By Mark Favermann
In Miss Holmes Returns, dramatist Christopher M. Walsh has involved the gender-switched pair in an entertaining yarn of uncertainty, betrayal and social justice.
Miss Holmes Returns by Christopher M. Walsh, based on characters by Arthur Conan Doyle. Part of the Don Fulton New Works Project. Directed by Weylin Symes. Staged by the Greater Boston Stage Company at 395 Main Street, Stoneham, through May 8. Also streaming through May 8.
Sir Arthur Conan Doyle’s first Sherlock Holmes story, “A Study in Scarlet,” was first published in Beeton’s Christmas Annual in 1887. Beginning in 1891, a series of Holmes stories appeared in The Strand Magazine. The iconic character and clever plotlines were soon embraced by the reading public. The London-based Sherlock Holmes struck a popular chord: here was a brilliant detective who used logic and astute observation to solve seemingly impossible cases. The fictional detective became one of the most universally recognizable literary characters of all time. For over 140 years, Holmes has been admired, hero-worshiped and even beloved.
That appeal has turned into fanaticism for some. There are followers of the Holmes canon, the 56 stories and four novels written by Arthur Conan Doyle, whose attention to, and study of, the texts rival the fervor of Biblical scholars. There is less glorification of the re-use of Doyle’s characters, which takes many forms: novels, short stories, movies, TV series and plays. For purists, these appropriated characterizations, with their exotic settings and plot lines — often exaggeratedly serious, satirical and elaborately filled with twisted plots and surprising conclusions –are referred to (and dismissed by some) as pastiches.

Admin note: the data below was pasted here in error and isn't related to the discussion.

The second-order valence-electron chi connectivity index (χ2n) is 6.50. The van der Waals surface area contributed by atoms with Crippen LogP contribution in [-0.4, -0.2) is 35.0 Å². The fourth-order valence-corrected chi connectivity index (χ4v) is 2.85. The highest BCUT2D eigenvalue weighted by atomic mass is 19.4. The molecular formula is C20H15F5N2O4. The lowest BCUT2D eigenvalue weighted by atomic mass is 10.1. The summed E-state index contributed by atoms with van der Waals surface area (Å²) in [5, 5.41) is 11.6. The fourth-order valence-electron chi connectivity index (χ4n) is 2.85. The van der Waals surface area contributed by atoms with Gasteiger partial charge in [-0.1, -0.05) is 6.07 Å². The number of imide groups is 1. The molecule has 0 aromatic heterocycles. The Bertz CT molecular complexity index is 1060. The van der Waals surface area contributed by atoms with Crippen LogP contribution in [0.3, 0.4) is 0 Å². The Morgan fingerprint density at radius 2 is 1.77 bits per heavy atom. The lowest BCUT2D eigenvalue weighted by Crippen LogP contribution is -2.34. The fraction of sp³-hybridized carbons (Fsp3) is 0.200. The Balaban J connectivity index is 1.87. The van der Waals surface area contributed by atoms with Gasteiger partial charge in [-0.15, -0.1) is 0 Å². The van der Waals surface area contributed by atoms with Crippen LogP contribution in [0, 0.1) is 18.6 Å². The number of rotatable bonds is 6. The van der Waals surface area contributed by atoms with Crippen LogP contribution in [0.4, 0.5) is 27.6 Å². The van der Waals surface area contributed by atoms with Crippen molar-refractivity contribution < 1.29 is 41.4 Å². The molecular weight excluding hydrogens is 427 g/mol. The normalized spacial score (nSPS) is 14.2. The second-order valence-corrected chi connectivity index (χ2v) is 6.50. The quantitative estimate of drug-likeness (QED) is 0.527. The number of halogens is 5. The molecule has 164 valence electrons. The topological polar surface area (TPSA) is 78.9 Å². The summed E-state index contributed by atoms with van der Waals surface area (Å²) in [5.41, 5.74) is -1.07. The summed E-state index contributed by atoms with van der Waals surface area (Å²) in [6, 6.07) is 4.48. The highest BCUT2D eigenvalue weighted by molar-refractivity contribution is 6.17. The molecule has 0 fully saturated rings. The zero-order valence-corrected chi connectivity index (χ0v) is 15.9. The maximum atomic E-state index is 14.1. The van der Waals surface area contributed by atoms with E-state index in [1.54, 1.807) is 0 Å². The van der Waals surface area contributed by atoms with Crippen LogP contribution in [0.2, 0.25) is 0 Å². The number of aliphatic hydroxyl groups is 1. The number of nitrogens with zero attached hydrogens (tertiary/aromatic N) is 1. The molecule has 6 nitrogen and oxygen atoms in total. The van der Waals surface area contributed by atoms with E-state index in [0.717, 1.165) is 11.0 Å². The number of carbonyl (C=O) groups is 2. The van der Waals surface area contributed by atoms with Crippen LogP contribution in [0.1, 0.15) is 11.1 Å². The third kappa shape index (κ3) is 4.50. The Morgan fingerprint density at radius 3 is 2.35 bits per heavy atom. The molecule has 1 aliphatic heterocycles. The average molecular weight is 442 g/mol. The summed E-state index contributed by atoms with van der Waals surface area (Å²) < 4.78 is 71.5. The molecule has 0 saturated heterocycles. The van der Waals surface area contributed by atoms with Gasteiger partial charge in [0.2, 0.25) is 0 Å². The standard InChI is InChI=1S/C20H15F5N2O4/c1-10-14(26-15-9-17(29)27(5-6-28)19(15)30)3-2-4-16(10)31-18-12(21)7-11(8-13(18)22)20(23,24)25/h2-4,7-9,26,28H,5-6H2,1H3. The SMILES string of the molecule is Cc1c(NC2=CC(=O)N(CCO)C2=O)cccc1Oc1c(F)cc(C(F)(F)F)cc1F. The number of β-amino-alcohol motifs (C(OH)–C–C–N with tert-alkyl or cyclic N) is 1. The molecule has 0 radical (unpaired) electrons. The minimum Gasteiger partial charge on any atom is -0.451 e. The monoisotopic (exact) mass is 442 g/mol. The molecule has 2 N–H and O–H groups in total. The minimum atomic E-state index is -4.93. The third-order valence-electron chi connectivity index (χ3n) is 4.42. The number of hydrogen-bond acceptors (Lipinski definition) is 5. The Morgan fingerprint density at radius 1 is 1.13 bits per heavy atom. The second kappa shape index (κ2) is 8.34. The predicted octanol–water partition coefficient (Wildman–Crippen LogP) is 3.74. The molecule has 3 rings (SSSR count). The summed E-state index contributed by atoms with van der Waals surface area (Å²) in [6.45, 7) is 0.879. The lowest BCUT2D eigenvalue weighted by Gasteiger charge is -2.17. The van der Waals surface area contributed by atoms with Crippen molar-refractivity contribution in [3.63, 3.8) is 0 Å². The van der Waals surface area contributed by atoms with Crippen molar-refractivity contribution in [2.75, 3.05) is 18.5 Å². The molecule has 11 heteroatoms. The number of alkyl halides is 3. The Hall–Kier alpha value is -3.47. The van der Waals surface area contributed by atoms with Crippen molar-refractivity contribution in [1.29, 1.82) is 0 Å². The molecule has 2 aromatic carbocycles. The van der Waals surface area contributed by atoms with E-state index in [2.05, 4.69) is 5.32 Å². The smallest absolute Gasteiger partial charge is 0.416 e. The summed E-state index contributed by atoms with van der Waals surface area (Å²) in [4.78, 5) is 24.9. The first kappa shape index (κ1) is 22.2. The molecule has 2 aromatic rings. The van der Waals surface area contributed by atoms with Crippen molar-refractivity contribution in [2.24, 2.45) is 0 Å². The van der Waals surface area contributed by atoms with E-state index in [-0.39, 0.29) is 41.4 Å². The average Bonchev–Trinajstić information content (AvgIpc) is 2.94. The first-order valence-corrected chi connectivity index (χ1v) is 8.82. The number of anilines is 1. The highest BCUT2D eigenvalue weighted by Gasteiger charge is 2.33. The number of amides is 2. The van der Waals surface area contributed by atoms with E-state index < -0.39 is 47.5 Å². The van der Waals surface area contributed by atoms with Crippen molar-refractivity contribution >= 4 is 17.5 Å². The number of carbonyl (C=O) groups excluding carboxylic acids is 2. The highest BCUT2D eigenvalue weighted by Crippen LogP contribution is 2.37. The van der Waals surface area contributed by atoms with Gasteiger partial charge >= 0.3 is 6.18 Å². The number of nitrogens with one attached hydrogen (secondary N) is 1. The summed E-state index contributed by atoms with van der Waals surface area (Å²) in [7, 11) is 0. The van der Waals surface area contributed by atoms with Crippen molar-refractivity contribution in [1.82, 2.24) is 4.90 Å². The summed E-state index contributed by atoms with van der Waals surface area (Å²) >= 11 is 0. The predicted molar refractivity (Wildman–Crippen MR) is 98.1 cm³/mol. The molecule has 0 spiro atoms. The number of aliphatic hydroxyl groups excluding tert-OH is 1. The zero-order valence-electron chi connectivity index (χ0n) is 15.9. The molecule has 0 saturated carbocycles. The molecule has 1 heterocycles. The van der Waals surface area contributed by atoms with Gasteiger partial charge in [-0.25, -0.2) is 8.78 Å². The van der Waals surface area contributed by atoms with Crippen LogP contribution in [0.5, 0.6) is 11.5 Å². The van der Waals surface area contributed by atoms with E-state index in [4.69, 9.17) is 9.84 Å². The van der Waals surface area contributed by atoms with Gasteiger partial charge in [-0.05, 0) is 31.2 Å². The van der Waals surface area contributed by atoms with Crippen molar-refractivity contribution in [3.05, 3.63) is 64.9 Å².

Early in the history of the canon (1899), Doyle collaborated with the American actor/impresario William Gillette to adapt the detective’s adventures for the stage. Gillette made Holmes the centerpiece of his career: he played the character more than 1,000 times. It was he who originated the now standard practice of developing storylines that drew on themes and narrative strands from multiple Holmes tales. He mixed-and-matched material from a number of Doyle tales: “A Scandal in Bohemia,” “The Final Problem,” and “A Study in Scarlet.” Doyle was credited as a co-author, even though Gillette wrote the play.
Gillette took great liberties with the figure, such as giving Holmes a love interest. Doyle was initially uncomfortable with these additions, but he was charmed by the scripts, the performers, and the impact of the staging. At bottom, he was indifferent to the transformations. At one point, Gillette asked the author, “May I marry Holmes?” to which Doyle replied, “You may marry him, murder him, or do anything you like to him.” The resulting love interest was modeled on Irene Adler’s role in “A Scandal in Bohemia.” By the way, Gillette should be given credit for inventing the phrase “Elementary, my dear Watson.” Gillette’s pioneering efforts at re-inventing Holmes embellishments is the inspiration for this world premiere production of Miss Holmes Returns.
Drawing on Holmes, Dr. Watson, Mycroft Holmes, Mrs. Hudson and even the mysterious Professor Moriarty, the script revolves about a nurse and political activist who is on the run — pursued by the police and unknown figures from the criminal underworld — after being accused of murder. Her friends and supporters turn to the intrepid crime-fighting duo of Holmes and Watson for help. In this case, the duo happen to be women, and dramatist Christopher M. Walsh has involved the gender-switched pair in an entertaining yarn of uncertainty, betrayal and social justice. He also goes out of his way to meet the expectations of fans, including short interludes at 221B Baker Street as well as chases through the backstreets, back alleys, and waterfront areas of late Victorian London.